Access "HBAs finally getting some respect"
This article is part of the Vol. 7 No. 5 July 2008 issue of Exploring the solid-state storage advantage
The letters H-B-A represent the term host bus adapter, but they could just as well stand for "Hardly Been Acknowledged" or "Has Been Anonymous." But things are changing with the latest generation of HBAs. An HBA--the interface card that connects a host computer to a Fibre Channel SAN--is pretty much invisible. In your storage infrastructure, you'll see arrays, switches, cables and subsystems, but nary an HBA, which is embedded in the server and may even come factory installed. Adding to their Rodney Dangerfield "I don't get no respect" image, HBAs have the reputation of being "unsophisticated widgets," admits Herman Chao, director of product management with Brocade's server division. "You turn it on, configure it once and you're done," he says. "For an administrator installing a SAN, the big ticket item is the storage they buy from an EMC," adds Amit Vashi, QLogic's VP of marketing. "Then they buy the servers, then the switches. The last thing they think about is the HBA." But the underappreciated HBA may finally be getting its due. Roughly every three years... Access >>>
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Solid State: New frontier for storage
Solid-state media is starting to show up as an option for traditional storage arrays because it offers higher performance and lower power consumption. However, there are still reliability concerns related to wear out, the slower write performance of flash cells, and issues related to array management and interoperability.
Here comes 8Gig Fibre Channel
New 8Gb/sec host bus adapters (HBAs) and switch devices have started arriving. But with storage arrays incorporating the new, higher speed technology still months away, end-to-end 8Gb storage infrastructures are still in the planning stages. Storage managers can get a jump on their 8Gig configurations by upgrading switches and HBAs now, or by considering networking gear that supports Fibre Channel over Ethernet.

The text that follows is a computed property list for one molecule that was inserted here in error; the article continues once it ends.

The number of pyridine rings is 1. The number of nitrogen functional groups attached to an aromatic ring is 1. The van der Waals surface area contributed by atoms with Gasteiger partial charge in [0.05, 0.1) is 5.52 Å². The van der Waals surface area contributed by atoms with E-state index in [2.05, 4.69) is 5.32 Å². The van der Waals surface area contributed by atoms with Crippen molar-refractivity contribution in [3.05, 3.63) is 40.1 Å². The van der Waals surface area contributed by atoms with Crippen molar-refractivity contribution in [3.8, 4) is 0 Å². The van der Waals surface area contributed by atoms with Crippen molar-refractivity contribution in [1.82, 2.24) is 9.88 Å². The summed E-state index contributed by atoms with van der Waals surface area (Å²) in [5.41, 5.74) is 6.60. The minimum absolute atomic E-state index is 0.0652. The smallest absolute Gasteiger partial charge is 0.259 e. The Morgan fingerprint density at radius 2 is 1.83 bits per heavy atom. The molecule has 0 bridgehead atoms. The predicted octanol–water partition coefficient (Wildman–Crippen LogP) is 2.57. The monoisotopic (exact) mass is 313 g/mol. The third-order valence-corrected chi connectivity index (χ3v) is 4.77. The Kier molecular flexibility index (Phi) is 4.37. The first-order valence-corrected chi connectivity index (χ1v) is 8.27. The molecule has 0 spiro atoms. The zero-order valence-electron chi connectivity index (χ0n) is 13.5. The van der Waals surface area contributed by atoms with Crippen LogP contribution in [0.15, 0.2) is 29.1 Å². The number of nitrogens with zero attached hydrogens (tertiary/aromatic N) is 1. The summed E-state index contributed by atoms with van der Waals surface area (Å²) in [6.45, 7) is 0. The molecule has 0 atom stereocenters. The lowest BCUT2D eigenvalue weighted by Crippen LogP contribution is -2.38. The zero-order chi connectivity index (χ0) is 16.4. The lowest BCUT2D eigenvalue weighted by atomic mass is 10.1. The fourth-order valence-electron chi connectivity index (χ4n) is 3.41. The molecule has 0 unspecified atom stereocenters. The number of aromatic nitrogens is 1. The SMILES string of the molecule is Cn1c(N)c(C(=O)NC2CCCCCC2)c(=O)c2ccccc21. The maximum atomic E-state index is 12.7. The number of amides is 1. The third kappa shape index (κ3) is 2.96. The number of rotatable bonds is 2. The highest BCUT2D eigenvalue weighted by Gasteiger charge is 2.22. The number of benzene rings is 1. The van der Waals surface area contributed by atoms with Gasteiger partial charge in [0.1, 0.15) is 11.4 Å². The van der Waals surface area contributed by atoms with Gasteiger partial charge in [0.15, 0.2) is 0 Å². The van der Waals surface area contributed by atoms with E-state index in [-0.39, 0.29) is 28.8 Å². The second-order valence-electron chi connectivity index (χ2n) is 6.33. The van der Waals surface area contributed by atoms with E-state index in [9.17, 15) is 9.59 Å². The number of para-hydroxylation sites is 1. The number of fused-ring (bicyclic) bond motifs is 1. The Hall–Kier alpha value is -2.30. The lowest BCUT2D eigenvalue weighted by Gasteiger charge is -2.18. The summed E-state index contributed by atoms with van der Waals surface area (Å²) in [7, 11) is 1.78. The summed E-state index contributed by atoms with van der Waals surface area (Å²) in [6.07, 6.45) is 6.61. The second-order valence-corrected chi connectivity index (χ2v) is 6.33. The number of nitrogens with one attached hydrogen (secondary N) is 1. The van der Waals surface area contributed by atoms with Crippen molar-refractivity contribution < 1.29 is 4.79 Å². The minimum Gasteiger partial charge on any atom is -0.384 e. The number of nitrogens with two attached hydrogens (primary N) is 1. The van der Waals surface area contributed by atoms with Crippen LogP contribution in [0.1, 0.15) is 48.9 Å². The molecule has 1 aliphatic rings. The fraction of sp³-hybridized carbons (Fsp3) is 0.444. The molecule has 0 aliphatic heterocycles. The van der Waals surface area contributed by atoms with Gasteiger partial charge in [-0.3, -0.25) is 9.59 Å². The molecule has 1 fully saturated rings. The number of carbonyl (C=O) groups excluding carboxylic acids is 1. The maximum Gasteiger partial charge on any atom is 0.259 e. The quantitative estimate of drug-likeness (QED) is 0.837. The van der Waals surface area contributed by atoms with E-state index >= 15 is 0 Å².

- HBAs finally getting some respect
- Testing from virtually anywhere
- SAS bumps up speed to 6Gigs
- Disaster Recovery By The Numbers
Ask the Experts: SANs with multiple OSes
We're upgrading a SAN with multiple operating systems (OSes). Should we run a different OS version in each fabric or upgrade both together?
- Our View: Like passwords for chocolate
- Solid State: New frontier for storage
- DLT-S4 tape drives at bargain prices
Storage gets a dose of medical data
By 2014, healthcare providers will be required to make every patient's medical information available electronically. While having all of a patient's data in one place will make it easier to diagnose and treat them, many medical IT departments don't have the IT infrastructure, storage and network bandwidth to accommodate these records.
- What can storage vendors do to improve their tech support?
- Lack of meta data complicates file archiving
- Users hesitate on iSCSI adoption
- Does SAP eat more than its share of storage?
- No open-and-shut case for NAS gateways
Server blades and storage
by Ellen O'Brien
Many IT shops are moving from traditional rack-mounted servers to blade configurations in hopes of reducing power and floor space requirements in their data centers. But combining blade architectures with server virtualization can cause problems with I/O and storage systems.
Change that stands the test of time: Best Practices
by James Damoulakis
We're embarking on a period of significant market segmentation, with vendors creating offerings to target price points and specific feature-set combinations for various audiences.
What's red hot this summer? Common sense:Storage Bin 2.0
Information security, data deduplication and virtualization are booming. But as we finally put some of these common-sense themes into practice, we'll invariably expose the next set of weaknesses we'll have to contend with.
- Dedupe and virtualization don't solve the real problem: Editorial
FCoE: Coming to a data center near you: Hot Spots
by Bob Laliberte
Fibre Channel over Ethernet (FCoE) has the potential to reduce data center complexity and make the world a little greener by decreasing the number of cards, cabling and network devices in the data center.
- Change that stands the test of time: Best Practices by James Damoulakis
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